The Elk Grove City Council on Jan. 27 unanimously approved the purchase of a building at the southwest corner of Elk Grove Boulevard and Waterman Road for the new home of the Elk Grove Library.
The building, which previously housed a Rite Aid drugstore, will replace the library’s current location at the southeast corner of Elk Grove Boulevard and Elk Grove-Florin Road. That facility opened in 2008.
An opening date for the future Elk Grove Library has not been announced by the city, as of press time.
Through negotiations by the city’s staff, the estimated cost of the building will be $3 million. This cost will be paid for through the issuance of tax-exempt bonds and the Capital Facilities Fee, which is a development fee that the city charges on new construction. The property is being sold by Thomas A. Gaebe, a trustee of the Joyce Traynor Revocable Trust.
The Elk Grove Library's operations at the existing location will continue until tenant improvements are completed, and the current library building could be either sold or repurposed for other city use.
The Sacramento Public Library system operates the Elk Grove Library that was built by the city.
City Council Member Kevin Spease called the current site of the Elk Grove Library “not a great” location.
“In reality, this is really a substitution for a site that really doesn’t work well for a number of reasons – one of them being parking,” he said.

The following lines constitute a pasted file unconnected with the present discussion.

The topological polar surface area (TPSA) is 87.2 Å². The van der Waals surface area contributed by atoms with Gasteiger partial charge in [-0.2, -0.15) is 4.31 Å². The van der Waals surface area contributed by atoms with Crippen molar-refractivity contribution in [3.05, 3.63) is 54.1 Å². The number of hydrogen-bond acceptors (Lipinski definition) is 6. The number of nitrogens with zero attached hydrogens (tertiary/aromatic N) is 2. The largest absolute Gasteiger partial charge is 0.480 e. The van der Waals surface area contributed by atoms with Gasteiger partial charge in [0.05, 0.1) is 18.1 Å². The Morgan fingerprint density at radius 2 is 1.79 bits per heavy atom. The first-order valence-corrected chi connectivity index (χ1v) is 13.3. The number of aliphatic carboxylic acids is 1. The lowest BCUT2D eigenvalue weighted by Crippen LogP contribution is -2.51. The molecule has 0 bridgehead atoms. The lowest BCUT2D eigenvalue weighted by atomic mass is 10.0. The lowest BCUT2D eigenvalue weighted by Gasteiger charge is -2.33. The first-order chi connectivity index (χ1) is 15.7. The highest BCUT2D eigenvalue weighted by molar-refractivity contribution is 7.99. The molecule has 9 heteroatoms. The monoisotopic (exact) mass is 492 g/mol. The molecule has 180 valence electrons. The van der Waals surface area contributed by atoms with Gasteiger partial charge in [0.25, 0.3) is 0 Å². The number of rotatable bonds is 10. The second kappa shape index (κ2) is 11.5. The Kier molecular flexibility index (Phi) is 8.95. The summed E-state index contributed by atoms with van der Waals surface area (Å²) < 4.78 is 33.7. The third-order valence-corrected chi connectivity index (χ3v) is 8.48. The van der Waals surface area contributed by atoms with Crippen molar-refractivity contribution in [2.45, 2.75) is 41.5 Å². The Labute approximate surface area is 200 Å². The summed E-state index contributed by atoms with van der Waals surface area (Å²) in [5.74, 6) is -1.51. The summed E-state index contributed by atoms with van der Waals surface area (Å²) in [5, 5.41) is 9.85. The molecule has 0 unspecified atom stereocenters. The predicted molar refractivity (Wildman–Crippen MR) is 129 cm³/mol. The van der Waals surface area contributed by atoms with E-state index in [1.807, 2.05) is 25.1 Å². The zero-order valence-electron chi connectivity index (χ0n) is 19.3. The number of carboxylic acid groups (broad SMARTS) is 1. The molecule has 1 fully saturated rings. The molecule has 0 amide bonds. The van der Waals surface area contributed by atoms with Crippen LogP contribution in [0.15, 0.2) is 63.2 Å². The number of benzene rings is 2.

While the current Elk Grove Branch has experienced ongoing issues with parking availability, with its 45 spaces, the former drugstore building parking lot has 95 spaces.
The future, single-story, 17,340-square-foot library site, at 9260 Elk Grove Blvd., would increase the size of the Elk Grove Branch by 3,555 square feet.
Although the former drugstore building leaves the city 25,000 to 30,000 square feet short of its goal for that branch, Christopher Jordan, the city’s director of strategic planning and innovation, told the council that its site provides room for future expansion, if necessary.
Jordan added that this footage goal could also be met through the addition of a library at the city’s District56 community center on Civic Center Drive.
In 2018, the city conducted the Library and Cultural Arts Center Study, which included considerations for a destination library at District56 and the repurposing of the Sacramento Public Library system’s Franklin Community Library branch.
A city staff report notes that customer feedback pertaining to the location, size and accessibility of the Elk Grove Branch, as well as maintenance costs incurred by the city, has been “less desirable.”
City Council Member Pat Hume referred to the library’s deficiencies and the efforts that occurred to build the current Elk Grove Library more than a decade ago.
“I think (that project) was rushed through for political reasons,” he said. “But anyway, it’s at least been made do to work for as long as it has. However, it has so many issues with both the usability of it, but as well as the parking surrounding it.